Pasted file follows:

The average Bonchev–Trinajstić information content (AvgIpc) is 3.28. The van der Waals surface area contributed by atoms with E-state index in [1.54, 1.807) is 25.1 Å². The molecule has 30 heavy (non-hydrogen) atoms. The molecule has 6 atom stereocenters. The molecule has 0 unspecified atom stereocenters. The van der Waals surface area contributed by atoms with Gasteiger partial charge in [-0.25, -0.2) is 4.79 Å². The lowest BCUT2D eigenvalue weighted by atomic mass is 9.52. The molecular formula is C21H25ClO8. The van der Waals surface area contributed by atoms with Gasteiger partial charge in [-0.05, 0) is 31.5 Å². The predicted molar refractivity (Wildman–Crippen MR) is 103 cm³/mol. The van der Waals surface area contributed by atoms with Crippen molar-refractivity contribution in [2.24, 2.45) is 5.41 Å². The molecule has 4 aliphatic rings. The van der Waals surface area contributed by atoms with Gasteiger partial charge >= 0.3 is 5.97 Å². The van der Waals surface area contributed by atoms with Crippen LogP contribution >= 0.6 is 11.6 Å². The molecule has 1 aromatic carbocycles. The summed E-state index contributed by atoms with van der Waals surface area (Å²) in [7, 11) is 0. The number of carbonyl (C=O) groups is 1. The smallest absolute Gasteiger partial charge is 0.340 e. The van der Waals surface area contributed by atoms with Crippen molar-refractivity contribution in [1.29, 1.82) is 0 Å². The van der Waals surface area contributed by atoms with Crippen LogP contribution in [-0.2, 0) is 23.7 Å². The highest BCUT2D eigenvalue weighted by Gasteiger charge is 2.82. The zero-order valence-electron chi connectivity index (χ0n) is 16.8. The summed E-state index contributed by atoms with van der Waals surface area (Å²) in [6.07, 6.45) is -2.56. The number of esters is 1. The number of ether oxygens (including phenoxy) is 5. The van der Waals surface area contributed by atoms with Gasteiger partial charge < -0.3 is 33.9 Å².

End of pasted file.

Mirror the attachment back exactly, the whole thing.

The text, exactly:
The average Bonchev–Trinajstić information content (AvgIpc) is 3.28. The van der Waals surface area contributed by atoms with E-state index in [1.54, 1.807) is 25.1 Å². The molecule has 30 heavy (non-hydrogen) atoms. The molecule has 6 atom stereocenters. The molecule has 0 unspecified atom stereocenters. The van der Waals surface area contributed by atoms with Gasteiger partial charge in [-0.25, -0.2) is 4.79 Å². The lowest BCUT2D eigenvalue weighted by atomic mass is 9.52. The molecular formula is C21H25ClO8. The van der Waals surface area contributed by atoms with Gasteiger partial charge in [-0.05, 0) is 31.5 Å². The predicted molar refractivity (Wildman–Crippen MR) is 103 cm³/mol. The van der Waals surface area contributed by atoms with Crippen molar-refractivity contribution in [2.24, 2.45) is 5.41 Å². The molecule has 4 aliphatic rings. The van der Waals surface area contributed by atoms with Gasteiger partial charge >= 0.3 is 5.97 Å². The van der Waals surface area contributed by atoms with Crippen LogP contribution >= 0.6 is 11.6 Å². The molecule has 1 aromatic carbocycles. The summed E-state index contributed by atoms with van der Waals surface area (Å²) in [7, 11) is 0. The number of carbonyl (C=O) groups is 1. The smallest absolute Gasteiger partial charge is 0.340 e. The van der Waals surface area contributed by atoms with Crippen molar-refractivity contribution in [1.29, 1.82) is 0 Å². The van der Waals surface area contributed by atoms with Crippen LogP contribution in [-0.2, 0) is 23.7 Å². The highest BCUT2D eigenvalue weighted by Gasteiger charge is 2.82. The zero-order valence-electron chi connectivity index (χ0n) is 16.8. The summed E-state index contributed by atoms with van der Waals surface area (Å²) in [6.07, 6.45) is -2.56. The number of esters is 1. The number of ether oxygens (including phenoxy) is 5. The van der Waals surface area contributed by atoms with Gasteiger partial charge < -0.3 is 33.9 Å².